#7 Region 

Use the ‘Region’ data type if you want data studio to expect a region name when processing a field in the connected data source. 

For example, ‘California’ is a region in the ‘United States’. Use Google to find region names of a particular country. 

Note: Region data is not available for all countries. 

#8 Region code

Use the ‘Region Code’ data type if you want Data Studio to expect a region code (instead of region name) when processing a field in the connected data source.  

For example, the region code for ‘California’ is ‘US-CA’

Note: Region code data is not available for all countries. 

#9 City 

Use the ‘City’ data type if you want data studio to expect a city name when processing a field in the connected data source. For example, ‘London’ is a city. 

#10 City code

Use the ‘City code’ data type if you want Data Studio to expect a city code (instead of city name) when processing a field in the connected data source.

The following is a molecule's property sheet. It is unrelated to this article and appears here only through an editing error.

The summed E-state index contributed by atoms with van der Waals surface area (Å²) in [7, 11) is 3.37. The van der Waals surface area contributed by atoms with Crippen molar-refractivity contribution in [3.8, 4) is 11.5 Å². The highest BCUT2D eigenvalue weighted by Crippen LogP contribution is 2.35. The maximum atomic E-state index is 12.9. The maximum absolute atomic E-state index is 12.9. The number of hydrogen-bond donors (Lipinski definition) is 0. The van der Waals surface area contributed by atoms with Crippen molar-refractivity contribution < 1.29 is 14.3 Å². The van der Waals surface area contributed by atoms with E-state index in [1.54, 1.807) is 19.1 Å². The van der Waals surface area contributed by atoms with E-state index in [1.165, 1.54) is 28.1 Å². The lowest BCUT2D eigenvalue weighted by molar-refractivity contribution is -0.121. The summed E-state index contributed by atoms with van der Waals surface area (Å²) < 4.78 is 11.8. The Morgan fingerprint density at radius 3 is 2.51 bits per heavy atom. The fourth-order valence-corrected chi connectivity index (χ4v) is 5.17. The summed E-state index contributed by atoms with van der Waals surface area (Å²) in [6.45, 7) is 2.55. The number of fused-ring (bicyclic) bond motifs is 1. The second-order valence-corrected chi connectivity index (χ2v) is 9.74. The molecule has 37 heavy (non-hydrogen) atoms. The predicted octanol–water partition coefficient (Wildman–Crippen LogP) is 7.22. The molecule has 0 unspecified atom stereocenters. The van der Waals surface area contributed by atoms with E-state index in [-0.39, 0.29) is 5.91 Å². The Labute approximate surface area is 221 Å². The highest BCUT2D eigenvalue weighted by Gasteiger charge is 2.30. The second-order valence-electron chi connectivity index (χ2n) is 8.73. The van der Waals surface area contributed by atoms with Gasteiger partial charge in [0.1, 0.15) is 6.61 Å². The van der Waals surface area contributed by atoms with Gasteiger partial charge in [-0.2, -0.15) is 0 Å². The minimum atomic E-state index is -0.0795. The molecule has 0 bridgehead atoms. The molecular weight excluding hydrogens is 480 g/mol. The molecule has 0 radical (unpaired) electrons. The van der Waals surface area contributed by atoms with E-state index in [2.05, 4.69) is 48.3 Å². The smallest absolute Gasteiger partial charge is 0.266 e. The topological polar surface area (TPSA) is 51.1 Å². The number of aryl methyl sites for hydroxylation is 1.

For example, the city code for ‘London’ is 1006886. 

You can get the list of the valid city codes from here: https://developers.google.com/analytics/devguides/collection/protocol/v1/geoid

#11 Metro

The ‘Metro’ data type is only applicable to the United States. 

Use this data type if you want Data Studio to expect a metro name when processing a field in the connected data source. 

For example, ‘New York’ is a metro. 

You can get the list of metro cities in the United States from here: https://en.wikipedia.org/wiki/Cities_and_metropolitan_areas_of_the_United_States

#12 Metro code

The ‘Metro code’ data type is only applicable to the United States.